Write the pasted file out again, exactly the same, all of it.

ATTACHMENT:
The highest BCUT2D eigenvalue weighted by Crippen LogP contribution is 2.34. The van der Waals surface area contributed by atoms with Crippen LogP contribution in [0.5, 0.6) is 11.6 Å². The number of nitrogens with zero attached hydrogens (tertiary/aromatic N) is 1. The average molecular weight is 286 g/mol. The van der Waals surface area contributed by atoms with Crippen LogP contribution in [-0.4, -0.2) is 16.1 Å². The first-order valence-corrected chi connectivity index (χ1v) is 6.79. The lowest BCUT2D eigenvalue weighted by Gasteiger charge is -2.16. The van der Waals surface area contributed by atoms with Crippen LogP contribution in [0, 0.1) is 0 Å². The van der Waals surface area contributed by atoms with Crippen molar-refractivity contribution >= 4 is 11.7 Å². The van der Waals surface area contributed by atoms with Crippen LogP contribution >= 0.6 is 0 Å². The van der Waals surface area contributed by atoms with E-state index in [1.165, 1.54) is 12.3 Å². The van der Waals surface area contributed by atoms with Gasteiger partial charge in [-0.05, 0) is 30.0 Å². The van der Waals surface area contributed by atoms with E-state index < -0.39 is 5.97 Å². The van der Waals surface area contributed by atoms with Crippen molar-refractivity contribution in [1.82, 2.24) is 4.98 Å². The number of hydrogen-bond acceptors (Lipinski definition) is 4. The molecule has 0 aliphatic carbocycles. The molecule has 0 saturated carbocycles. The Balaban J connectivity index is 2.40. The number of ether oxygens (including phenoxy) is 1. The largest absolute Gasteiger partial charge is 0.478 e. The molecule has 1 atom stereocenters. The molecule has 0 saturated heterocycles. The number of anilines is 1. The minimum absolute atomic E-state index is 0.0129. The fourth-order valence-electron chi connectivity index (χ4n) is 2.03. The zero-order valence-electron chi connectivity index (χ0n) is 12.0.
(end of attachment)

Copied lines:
The highest BCUT2D eigenvalue weighted by Crippen LogP contribution is 2.34. The van der Waals surface area contributed by atoms with Crippen LogP contribution in [0.5, 0.6) is 11.6 Å². The number of nitrogens with zero attached hydrogens (tertiary/aromatic N) is 1. The average molecular weight is 286 g/mol. The van der Waals surface area contributed by atoms with Crippen LogP contribution in [-0.4, -0.2) is 16.1 Å². The first-order valence-corrected chi connectivity index (χ1v) is 6.79. The lowest BCUT2D eigenvalue weighted by Gasteiger charge is -2.16. The van der Waals surface area contributed by atoms with Crippen LogP contribution in [0, 0.1) is 0 Å². The van der Waals surface area contributed by atoms with Crippen molar-refractivity contribution >= 4 is 11.7 Å². The van der Waals surface area contributed by atoms with Crippen LogP contribution >= 0.6 is 0 Å². The van der Waals surface area contributed by atoms with E-state index in [1.165, 1.54) is 12.3 Å². The van der Waals surface area contributed by atoms with Gasteiger partial charge in [-0.05, 0) is 30.0 Å². The van der Waals surface area contributed by atoms with E-state index < -0.39 is 5.97 Å². The van der Waals surface area contributed by atoms with Crippen molar-refractivity contribution in [1.82, 2.24) is 4.98 Å². The number of hydrogen-bond acceptors (Lipinski definition) is 4. The molecule has 0 aliphatic carbocycles. The molecule has 0 saturated carbocycles. The Balaban J connectivity index is 2.40. The number of ether oxygens (including phenoxy) is 1. The largest absolute Gasteiger partial charge is 0.478 e. The molecule has 1 atom stereocenters. The molecule has 0 saturated heterocycles. The number of anilines is 1. The minimum absolute atomic E-state index is 0.0129. The fourth-order valence-electron chi connectivity index (χ4n) is 2.03. The zero-order valence-electron chi connectivity index (χ0n) is 12.0.